People seem to be fascinated with the concept of sound in space. This was just underscored for us when we saw this great TED talk by physicist Janna Levin.

We have some personal experience with the public’s interest in the topic. Way back in 2003, we did a story on the black hole at the center of the Perseus Cluster. The energy generated by the giant black hole was responsible for sound waves propagating through the intercluster gas. (If you're curious, the black hole was bleating out a B flat some 52 octaves below middle C.)

Perseus Cluster

There are other examples of sound in space that don't involve George Lucas or the latest Star Trek franchise. But the question remains: what makes the concept of sound in space so engaging? If you have thoughts on the matter, we’d love to hear them. (Sorry, bad pun. Really bad pun.)

-Megan Watzke, CXC


I think there are other

I think there are other reasons for humanizing the Universe. And I'd get rid of the term humanazing, I'd call it animation. I personally believe that our nature, planet, universe are alive in some way. They function as a unity, with some laws and appropriateness that can't be understood by a human being today. And even a human being is a part of this system even though we want to put ourselves higher that we are.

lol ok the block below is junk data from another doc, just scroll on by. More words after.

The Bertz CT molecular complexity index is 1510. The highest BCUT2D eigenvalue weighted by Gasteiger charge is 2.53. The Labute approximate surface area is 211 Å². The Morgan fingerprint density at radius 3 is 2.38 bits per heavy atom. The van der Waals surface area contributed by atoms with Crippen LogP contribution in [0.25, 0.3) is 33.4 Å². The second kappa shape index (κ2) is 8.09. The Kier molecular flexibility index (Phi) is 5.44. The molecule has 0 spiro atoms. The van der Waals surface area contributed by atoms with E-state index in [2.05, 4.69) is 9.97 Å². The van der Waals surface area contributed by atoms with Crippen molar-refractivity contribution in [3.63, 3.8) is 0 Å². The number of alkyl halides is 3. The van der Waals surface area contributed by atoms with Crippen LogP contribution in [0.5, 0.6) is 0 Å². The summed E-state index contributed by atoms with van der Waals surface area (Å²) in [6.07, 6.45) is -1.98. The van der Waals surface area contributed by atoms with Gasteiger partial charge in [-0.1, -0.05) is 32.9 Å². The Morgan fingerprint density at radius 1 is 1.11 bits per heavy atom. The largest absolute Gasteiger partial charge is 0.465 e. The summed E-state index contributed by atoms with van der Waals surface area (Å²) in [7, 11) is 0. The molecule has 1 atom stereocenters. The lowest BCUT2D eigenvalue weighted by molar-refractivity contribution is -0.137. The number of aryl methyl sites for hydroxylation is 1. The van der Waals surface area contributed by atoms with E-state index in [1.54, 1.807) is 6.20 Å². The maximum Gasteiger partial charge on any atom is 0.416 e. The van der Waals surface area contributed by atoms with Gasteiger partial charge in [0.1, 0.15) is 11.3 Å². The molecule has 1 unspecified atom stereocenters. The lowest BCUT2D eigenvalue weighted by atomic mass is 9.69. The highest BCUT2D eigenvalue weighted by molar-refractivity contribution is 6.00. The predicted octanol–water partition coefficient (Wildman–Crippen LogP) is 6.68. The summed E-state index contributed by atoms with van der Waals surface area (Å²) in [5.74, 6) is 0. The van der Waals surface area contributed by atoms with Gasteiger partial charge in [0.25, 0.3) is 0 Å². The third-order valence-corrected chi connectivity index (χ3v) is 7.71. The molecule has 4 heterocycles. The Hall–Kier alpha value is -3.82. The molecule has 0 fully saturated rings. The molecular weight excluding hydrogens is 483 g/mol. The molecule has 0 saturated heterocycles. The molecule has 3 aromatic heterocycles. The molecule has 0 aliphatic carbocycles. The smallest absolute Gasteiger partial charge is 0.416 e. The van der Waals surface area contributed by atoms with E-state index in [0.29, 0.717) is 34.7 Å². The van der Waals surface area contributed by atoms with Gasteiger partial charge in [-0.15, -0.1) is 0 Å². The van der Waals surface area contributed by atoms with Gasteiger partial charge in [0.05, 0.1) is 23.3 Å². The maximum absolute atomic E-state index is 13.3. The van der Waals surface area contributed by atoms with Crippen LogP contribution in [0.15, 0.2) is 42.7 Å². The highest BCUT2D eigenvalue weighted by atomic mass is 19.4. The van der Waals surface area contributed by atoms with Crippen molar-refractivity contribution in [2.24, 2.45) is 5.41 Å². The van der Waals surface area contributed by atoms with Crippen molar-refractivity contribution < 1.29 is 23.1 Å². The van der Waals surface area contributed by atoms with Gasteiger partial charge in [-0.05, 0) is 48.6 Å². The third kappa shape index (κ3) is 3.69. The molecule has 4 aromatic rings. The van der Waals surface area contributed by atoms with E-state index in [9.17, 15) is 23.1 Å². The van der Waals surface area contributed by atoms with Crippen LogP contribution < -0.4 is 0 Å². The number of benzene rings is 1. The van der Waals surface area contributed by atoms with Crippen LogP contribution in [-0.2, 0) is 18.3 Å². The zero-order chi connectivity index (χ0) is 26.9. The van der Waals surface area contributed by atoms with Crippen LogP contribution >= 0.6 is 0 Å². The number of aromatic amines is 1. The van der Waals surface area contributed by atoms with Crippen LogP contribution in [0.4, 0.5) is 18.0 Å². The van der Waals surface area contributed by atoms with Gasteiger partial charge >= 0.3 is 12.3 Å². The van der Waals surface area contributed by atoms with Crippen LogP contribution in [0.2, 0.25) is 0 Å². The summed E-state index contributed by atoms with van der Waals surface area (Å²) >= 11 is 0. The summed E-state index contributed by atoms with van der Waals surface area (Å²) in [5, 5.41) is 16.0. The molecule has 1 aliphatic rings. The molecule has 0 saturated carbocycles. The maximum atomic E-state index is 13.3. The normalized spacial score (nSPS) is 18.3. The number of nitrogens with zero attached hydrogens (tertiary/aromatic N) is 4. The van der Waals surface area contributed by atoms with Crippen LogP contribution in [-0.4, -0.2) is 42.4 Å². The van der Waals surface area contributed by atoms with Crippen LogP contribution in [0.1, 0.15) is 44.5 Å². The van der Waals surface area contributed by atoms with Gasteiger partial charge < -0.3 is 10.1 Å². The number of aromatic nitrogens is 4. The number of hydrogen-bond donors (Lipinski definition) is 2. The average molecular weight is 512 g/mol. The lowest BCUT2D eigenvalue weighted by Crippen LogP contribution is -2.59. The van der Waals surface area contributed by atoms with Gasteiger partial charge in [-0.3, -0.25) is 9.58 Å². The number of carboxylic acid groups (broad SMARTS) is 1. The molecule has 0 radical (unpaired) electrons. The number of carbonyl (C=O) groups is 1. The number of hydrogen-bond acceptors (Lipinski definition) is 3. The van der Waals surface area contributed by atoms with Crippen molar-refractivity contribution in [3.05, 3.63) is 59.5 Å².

And turning back to the sounds of the Universe. There is a very thin and at the same time strong connection between such notions sound-song-harmony. If not to take into account the modern music, all classical music, sounds of nature and folklore singing have harmony, as well as the sounds of the Universe recorded.
Sincerely, Ann,

Humanizing the cosmos?

Megan: I'm not a sociologist, but i think that one could think about why people engage sound in space in terms of humanizing things. When a cow speaks, in a kids story, we are humanizing the cow. We are giving the cow some human caracteristics.
When a black hole 'speaks' is the same. They are more 'human'.
Another thing, related, is the relation between sounds and arts. Speaking is very similar to singing. So, it's inspiring to think in black holes singing, in an artistic way.
But, as you know, these ideas underly some notion of 'conscience' or intention, that it's not true.
So, it's good to establish relationships between science and arts, it could engage the public, but we should be cautious about the meaning of this.
These cosmic things are not talking to us. These 'sounds', however, could be meaningful to understand their physical properties, neither more nor less. Well, that's what i think...
PS: Sorry if my english is not good enough...

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